In the cozy diner, breakfast with you is its customary languid affair of savory omelets and occasional quiet conversation—until coffee has coaxed me into greater wakefulness. Then I notice a lavender filament extending from you towards the tech district—a direction none of your strands has ever gone in. I know the splay of them, and this one is definitely new. Maybe it’s your latest crush—the new attraction you’ve just barely hinted at.
Curiosity gets the better of me, and once we’ve finished our coffee refills and you’re heading to work, I trace this strand—even though one of the first things Mom said about the web was not to do this.
The very first thing she said was, “You can see it, can’t you?”
She must have noticed how I had been staring ahead, too intently to be seeing only the train car’s empty seats and vacant standing area. That’s all there should have been, but the space before me was crisscrossed with purple lines, countless coming and going as the train clattered down its tracks. Mesmerized by this mesh, I scarcely heard Mom’s words.
When I hadn’t answered for what was probably a half minute or so, Mom said—louder this time, “I started seeing the Purple Web around your age. It’s the connections between people.”
Instantly, the entrancing lattice transformed from a visual riddle to the vast middle of human relationships—as though Mom had broken the spell I was under by casting another. I turned to her, eager to learn more. Leaning back in the seat next to mine, she was looking at me with a bittersweet smile, lavender strands reaching out from her every which way, like magnetic field lines diagrammed in my science textbook but more haphazard. My gaze settled on one running straight from her to me.
“It is fascinating, but don’t follow the connections,” she said. “They can go far off into the distance and won’t take you where you think they will.”
Now, as your newest strand takes me by the shopping arcade, those words echo in my mind—like they did the last time I disregarded them. That evening when I studied all of Mom’s strands while she took a nap on the sofa, because I wanted to find the one that linked her to Dad but instead found out that every strand went through the walls of our little house, except the one between Mom and me. The discovery left me unsure of how much my parents cared about each other, until I later understood that the strand connecting them must be tied to some special place in the city where they met—the way the strand that connects you and me runs through Ms. Winterstone’s classroom.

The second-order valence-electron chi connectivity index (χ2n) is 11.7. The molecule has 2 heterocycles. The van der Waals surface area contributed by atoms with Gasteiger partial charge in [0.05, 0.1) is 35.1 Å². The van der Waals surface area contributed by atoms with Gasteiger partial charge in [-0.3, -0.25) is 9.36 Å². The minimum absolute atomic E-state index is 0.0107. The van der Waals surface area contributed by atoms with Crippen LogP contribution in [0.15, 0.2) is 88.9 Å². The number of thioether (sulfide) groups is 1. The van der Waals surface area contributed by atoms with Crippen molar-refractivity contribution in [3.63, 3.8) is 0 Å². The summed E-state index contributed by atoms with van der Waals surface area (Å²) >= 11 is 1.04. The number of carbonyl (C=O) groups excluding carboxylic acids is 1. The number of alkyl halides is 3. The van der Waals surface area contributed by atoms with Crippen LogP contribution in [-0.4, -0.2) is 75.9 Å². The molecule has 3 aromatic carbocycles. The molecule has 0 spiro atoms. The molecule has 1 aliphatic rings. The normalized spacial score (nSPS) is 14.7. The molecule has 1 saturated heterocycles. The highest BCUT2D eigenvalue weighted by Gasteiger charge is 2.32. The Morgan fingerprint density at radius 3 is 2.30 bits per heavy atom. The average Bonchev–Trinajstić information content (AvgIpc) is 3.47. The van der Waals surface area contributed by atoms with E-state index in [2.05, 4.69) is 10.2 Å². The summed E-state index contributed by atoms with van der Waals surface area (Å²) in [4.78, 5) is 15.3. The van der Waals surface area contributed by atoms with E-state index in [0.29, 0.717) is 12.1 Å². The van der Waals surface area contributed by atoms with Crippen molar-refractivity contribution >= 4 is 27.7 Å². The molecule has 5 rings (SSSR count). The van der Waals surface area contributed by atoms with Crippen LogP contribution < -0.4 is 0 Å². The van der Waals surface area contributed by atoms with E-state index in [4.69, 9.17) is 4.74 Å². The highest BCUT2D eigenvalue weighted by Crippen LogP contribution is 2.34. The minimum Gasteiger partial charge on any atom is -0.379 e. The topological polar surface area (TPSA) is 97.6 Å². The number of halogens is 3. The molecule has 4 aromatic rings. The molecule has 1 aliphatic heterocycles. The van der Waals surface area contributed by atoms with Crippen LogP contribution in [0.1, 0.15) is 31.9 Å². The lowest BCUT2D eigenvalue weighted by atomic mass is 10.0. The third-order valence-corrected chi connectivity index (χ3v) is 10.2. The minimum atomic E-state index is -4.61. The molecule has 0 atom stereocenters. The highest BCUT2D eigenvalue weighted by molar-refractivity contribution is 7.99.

And it’s becoming increasingly likely that this one I’m tracing leads to not your new crush but a place related to her. Whenever the strand shifts, the change in its angle always comes from your end, so the other is probably anchored.
Regardless, I go through parking lots, past a community garden and across train tracks, steadily moving from one city block to the next. Until, as it of course had to at some point, the strand brings me to an impasse. A building’s concrete wall. I was bound to come up against this sort of obstacle, though I was hoping that I’d be lucky enough not to.
Having come this far, I might as well see what’s inside the building thwarting my sleuthing. Around the corner, the large windows of its main entrance reveal a reception area and a prototype gallery—an open area showcasing upcoming product offerings. Curious what this company’s designers have created, I enter the building and head for the gallery.
Among the objects that seem like eclectic artifacts from a possible future, one draws particular attention to itself: a floor-to-ceiling “mirror” that spans much of the gallery’s back wall, reflecting me in a palace full of crystal—chandeliers running along the ceiling of a lengthy hallway lined with vases like giant diamonds on marble pedestals flanking numerous doorways. The shimmering scene of prismatic glass is dazzling, a baroque infinity emphasizing and adorning my plainness. I imagine you in this vitreous corridor, your eyes outshining all its sparkle.
Could this be what the strand I’ve followed is connected to? If so, who does this mirror link you to—someone who worked on it or someone who also marveled at it?
As though in answer to my questions, a woman in a gray blazer and matching skirt enters the palace hallway from the left, seemingly from an adjoining ballroom. She stops to stand behind my reflection, and for a moment, I think this is just how the mirror works—with a feature that adds people to the scene. Then I realize someone is actually behind me.
“Fascinating, isn’t it?” asks the woman.
“Context really changes how we see ourselves,” I answer still staring ahead, as though we can only speak to each other’s reflections.
“Oh? I was going to say the opposite,” she replies. “We are who we are, no matter the surroundings.”
She takes a couple steps forward, and a filament running alongside me jostles, one that goes from her past me to the mirror—right into my reflection, as though we are already connected. If she is your new crush, then I’d rather be linked to her through you.